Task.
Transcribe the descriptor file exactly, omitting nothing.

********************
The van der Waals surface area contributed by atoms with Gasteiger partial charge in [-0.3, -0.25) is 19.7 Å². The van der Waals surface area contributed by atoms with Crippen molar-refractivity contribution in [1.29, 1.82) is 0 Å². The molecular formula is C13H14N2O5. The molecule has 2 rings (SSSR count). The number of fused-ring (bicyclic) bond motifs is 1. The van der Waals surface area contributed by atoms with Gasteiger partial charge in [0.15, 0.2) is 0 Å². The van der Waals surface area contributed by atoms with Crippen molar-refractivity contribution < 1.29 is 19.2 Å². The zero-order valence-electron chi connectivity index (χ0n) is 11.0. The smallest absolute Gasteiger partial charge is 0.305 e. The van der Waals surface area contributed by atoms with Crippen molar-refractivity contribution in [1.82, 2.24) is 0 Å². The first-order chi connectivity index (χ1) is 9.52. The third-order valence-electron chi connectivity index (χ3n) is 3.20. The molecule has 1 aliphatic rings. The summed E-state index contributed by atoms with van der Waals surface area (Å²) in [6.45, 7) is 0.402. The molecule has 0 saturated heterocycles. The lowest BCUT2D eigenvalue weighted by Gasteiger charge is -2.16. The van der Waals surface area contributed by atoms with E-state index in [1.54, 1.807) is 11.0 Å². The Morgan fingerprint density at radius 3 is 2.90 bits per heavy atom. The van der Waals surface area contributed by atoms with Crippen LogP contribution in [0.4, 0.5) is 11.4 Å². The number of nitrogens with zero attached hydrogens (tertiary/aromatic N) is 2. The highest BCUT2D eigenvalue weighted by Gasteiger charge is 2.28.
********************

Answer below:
The van der Waals surface area contributed by atoms with Gasteiger partial charge in [-0.3, -0.25) is 19.7 Å². The van der Waals surface area contributed by atoms with Crippen molar-refractivity contribution in [1.29, 1.82) is 0 Å². The molecular formula is C13H14N2O5. The molecule has 2 rings (SSSR count). The number of fused-ring (bicyclic) bond motifs is 1. The van der Waals surface area contributed by atoms with Gasteiger partial charge in [0.15, 0.2) is 0 Å². The van der Waals surface area contributed by atoms with Crippen molar-refractivity contribution < 1.29 is 19.2 Å². The zero-order valence-electron chi connectivity index (χ0n) is 11.0. The smallest absolute Gasteiger partial charge is 0.305 e. The van der Waals surface area contributed by atoms with Crippen molar-refractivity contribution in [1.82, 2.24) is 0 Å². The first-order chi connectivity index (χ1) is 9.52. The third-order valence-electron chi connectivity index (χ3n) is 3.20. The molecule has 1 aliphatic rings. The summed E-state index contributed by atoms with van der Waals surface area (Å²) in [6.45, 7) is 0.402. The molecule has 0 saturated heterocycles. The lowest BCUT2D eigenvalue weighted by Gasteiger charge is -2.16. The van der Waals surface area contributed by atoms with E-state index in [1.54, 1.807) is 11.0 Å². The Morgan fingerprint density at radius 3 is 2.90 bits per heavy atom. The van der Waals surface area contributed by atoms with Crippen LogP contribution in [0.4, 0.5) is 11.4 Å². The number of nitrogens with zero attached hydrogens (tertiary/aromatic N) is 2. The highest BCUT2D eigenvalue weighted by Gasteiger charge is 2.28.